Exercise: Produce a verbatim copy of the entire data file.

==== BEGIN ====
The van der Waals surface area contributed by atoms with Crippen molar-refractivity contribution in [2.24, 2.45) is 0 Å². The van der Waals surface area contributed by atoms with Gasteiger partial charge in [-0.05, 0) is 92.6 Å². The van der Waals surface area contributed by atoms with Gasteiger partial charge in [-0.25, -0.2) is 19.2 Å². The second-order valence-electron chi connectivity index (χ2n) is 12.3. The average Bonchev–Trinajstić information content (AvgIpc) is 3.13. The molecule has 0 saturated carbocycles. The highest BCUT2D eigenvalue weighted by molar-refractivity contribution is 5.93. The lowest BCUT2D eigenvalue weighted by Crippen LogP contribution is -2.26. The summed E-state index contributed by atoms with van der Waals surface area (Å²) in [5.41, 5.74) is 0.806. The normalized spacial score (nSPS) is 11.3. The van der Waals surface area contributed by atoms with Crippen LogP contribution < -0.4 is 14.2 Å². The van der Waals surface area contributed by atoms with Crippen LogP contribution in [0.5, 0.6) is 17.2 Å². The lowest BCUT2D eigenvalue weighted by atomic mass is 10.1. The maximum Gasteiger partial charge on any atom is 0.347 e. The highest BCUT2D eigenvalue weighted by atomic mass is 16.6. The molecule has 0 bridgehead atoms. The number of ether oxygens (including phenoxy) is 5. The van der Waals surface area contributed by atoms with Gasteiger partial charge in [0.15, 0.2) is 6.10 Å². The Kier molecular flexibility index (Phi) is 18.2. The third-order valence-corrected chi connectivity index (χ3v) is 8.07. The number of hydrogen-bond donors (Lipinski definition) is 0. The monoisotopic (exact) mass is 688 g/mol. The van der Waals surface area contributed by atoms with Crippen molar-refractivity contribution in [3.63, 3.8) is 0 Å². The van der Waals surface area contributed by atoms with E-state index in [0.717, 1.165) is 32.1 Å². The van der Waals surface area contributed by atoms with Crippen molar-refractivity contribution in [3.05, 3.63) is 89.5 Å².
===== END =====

The van der Waals surface area contributed by atoms with Crippen molar-refractivity contribution in [2.24, 2.45) is 0 Å². The van der Waals surface area contributed by atoms with Gasteiger partial charge in [-0.05, 0) is 92.6 Å². The van der Waals surface area contributed by atoms with Gasteiger partial charge in [-0.25, -0.2) is 19.2 Å². The second-order valence-electron chi connectivity index (χ2n) is 12.3. The average Bonchev–Trinajstić information content (AvgIpc) is 3.13. The molecule has 0 saturated carbocycles. The highest BCUT2D eigenvalue weighted by molar-refractivity contribution is 5.93. The lowest BCUT2D eigenvalue weighted by Crippen LogP contribution is -2.26. The summed E-state index contributed by atoms with van der Waals surface area (Å²) in [5.41, 5.74) is 0.806. The normalized spacial score (nSPS) is 11.3. The van der Waals surface area contributed by atoms with Crippen LogP contribution < -0.4 is 14.2 Å². The van der Waals surface area contributed by atoms with Crippen LogP contribution in [0.5, 0.6) is 17.2 Å². The lowest BCUT2D eigenvalue weighted by atomic mass is 10.1. The maximum Gasteiger partial charge on any atom is 0.347 e. The highest BCUT2D eigenvalue weighted by atomic mass is 16.6. The molecule has 0 bridgehead atoms. The number of ether oxygens (including phenoxy) is 5. The van der Waals surface area contributed by atoms with Gasteiger partial charge in [0.15, 0.2) is 6.10 Å². The Kier molecular flexibility index (Phi) is 18.2. The third-order valence-corrected chi connectivity index (χ3v) is 8.07. The number of hydrogen-bond donors (Lipinski definition) is 0. The monoisotopic (exact) mass is 688 g/mol. The van der Waals surface area contributed by atoms with Crippen molar-refractivity contribution in [3.63, 3.8) is 0 Å². The van der Waals surface area contributed by atoms with E-state index in [0.717, 1.165) is 32.1 Å². The van der Waals surface area contributed by atoms with Crippen molar-refractivity contribution in [3.05, 3.63) is 89.5 Å².